My favorite gins are all quite different, and I continue to explore and disvoer new versions that are as widely varied in falvvor as a Bordeaux is from a California Pinot Noir:

  • St. George Spirits Terroir Gin – St. George Spirits, the makers of Hangar One Vodka, is across the bay from me and prouces three gins.  Terroir is my favorite, with earthy, forest flavors, minty goodness and cedar notes.
  • Old World Spirits Blade Gin – fruity and spicy, with ginger and hot pepper notes this is a citrus driven gin with earthy bones that really sing.
  • Hendricks Dry London GIn – clean, crisp, dry.  The perfect classic London gin.

Now on to the cocktails!  The key to a good cocktail is having the right flavors, blended together perfectly.  In this case, for my three favorite Gin & Tonics, I like to use bitters to enhance the flavor of the gin, along with different tonics which highlight key notes in the gin.  Tonic makes all the difference!  There are so many craft tonics out there these days, step away from the mass market brands and branch out to Fentimans, Q, or Fever Tree.  If you’re very adventerous, try making your own tonic!

First up:

Terroir Terror

  • St George Terroir Gin
  • Fentiman’s Tonic Water
  • 1 dash lime bitters
  • dash lavender bitters
  • dash cardomon bitters
  • slice of lime

The aromatics of the lavender bitters plays particularly well off of the Terroir; the herbal notes of the bitters and the forest floor qualities of the gin are a stunning combination.  The cardamon adds a hint of exotic spice that you wouldn’t otherwise expect, dancing off of your tongue, while the lime enhances the natural compliment of a fresh slice on top.  The tonic of choice for this is Fentimans, as Schwepps is to flat in flavor, and the Fever Tree, while a tasty tonic, doesn’t pack the punch that makes this Gin & Tonic speical.  I prefer the Fentimans for the lemongrass notes and citrus burst.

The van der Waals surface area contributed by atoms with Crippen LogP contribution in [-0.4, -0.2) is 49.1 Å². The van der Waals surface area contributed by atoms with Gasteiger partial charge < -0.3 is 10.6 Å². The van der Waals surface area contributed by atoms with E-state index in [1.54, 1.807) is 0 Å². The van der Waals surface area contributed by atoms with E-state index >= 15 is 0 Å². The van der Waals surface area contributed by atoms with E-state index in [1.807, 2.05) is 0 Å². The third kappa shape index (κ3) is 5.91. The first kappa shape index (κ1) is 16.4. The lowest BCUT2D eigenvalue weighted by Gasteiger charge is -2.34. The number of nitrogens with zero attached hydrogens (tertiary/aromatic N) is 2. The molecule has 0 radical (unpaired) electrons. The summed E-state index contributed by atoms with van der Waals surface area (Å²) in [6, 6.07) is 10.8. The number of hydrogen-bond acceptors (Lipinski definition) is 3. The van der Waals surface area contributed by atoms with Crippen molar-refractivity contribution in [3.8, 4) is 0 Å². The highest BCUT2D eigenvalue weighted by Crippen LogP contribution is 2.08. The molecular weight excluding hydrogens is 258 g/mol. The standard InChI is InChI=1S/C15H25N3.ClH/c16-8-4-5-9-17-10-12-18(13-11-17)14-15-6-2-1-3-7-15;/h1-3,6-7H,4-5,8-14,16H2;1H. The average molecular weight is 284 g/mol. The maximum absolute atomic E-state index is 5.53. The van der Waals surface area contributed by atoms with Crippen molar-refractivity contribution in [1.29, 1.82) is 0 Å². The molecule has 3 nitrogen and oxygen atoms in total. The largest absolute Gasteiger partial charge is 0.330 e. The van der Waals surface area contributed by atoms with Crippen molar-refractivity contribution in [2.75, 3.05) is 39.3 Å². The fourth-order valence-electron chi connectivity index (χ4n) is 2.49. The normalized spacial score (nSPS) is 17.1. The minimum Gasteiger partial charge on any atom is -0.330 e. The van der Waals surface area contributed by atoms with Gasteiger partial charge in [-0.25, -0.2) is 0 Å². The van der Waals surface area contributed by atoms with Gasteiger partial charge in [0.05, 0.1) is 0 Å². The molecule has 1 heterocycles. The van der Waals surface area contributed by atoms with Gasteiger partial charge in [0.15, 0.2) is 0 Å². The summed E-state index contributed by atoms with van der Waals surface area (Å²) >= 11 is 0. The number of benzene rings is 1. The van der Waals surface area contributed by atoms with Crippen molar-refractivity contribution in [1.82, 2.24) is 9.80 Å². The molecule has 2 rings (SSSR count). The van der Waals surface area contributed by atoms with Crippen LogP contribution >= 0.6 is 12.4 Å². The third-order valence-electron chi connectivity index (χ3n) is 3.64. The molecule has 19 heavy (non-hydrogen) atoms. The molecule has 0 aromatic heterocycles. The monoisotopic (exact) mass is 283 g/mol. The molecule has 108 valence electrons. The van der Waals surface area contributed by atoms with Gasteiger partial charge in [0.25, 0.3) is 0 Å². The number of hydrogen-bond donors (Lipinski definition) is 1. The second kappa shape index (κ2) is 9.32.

Blade Trinity

  • Blade Gin
  • Fentimans Tonic Water
  • Slice of lime

A simple classic, the lightness of the Fever Tree enhances the Blade gin.  Pure and simple.

Sliced Blade

  • Blade Gin
  • tonic syrup, mixed with sparkling water to make tonic water
  • dash grapefruit bitters
  • C&B Old Fashioned Quinine syrup, mixed per directions
  • Antica Fomula vermouth, a premier sipping quality vermouth

The tonic syrup is a unique flavor, and naturally brown, as quinine turns when it ages.  The adition of the grapefruit bitters pop the flavors up in this mixture, and the touch of vermouth brings a roundness and a caramelized sweet note that is pleasing on the palate.  Make sure you don’t use white vermouth or an inferior quality!

I hope these drinks inspire you, and I encourage you to go out and make up your own drinks!

Happy Friday!

It’s a Carnival of taste! Craft Spirits Carnival

It’s hard to believe that next weekend is Memorial Day.  Where did the spring go?  Summer is rapidly approaching, and with that, some great summer cocktails!CSC logo

Be sure to catch all the action at the Craft Spirits Carnival in San Francisco on June 15th & 16th.  This unique event combines the showcase of an old fashioned big top, with hundreds of craft creations:  small batch mezcal, tequila, whisky, bourbon, vodka, gin, rum and absinthe, and an assortment of flavors and libations you’ve never known before.

Each purveyor will present their delicious spirits, as well as a signature cocktail.  This is not to be missed!  The best part about this carnival?  If you taste something you can’t live without, you can purchase it at the end of the day so you can recreate the magic at home.

Check out local favorites St. George Spirits and Charbay, as well as small batch distillers from Oregon, New York, and all over the country.

Buy your tickets now – and get 60% event pricing, just $32-40 for a full day of sipping!  VIP packages include both days and early entry so if you are a mixologist in the making, make sure to grab your discount early.  So many discoveries were made here last year.

See you there!



1:00pm – 4:00pm
Fort Mason Center, Festival Pavilion



Cocktail, laughter, and damn fine jam

After we meandered through the Walk in the Park, the Blitz Carlton crew headed back in to town and met up at Republic of Jam for cocktails and catching up.

The Republic of Jam is a unique shop that specializes in jams and culinary concoctions of distinction made from local farms and suppliers.  Each jar of jam contains at least one pound of fresh fruit, with half of the sugar of traditional jams – making them deliciously savory as well as sweet.  These are not your average jams!  With flavors like Apricot Vanilla Riesling and Mango Viognier, you are sure to have your taste buds teased and enthralled.

Lynnette creating Plum Royales
Photo courtesy of Josh Chang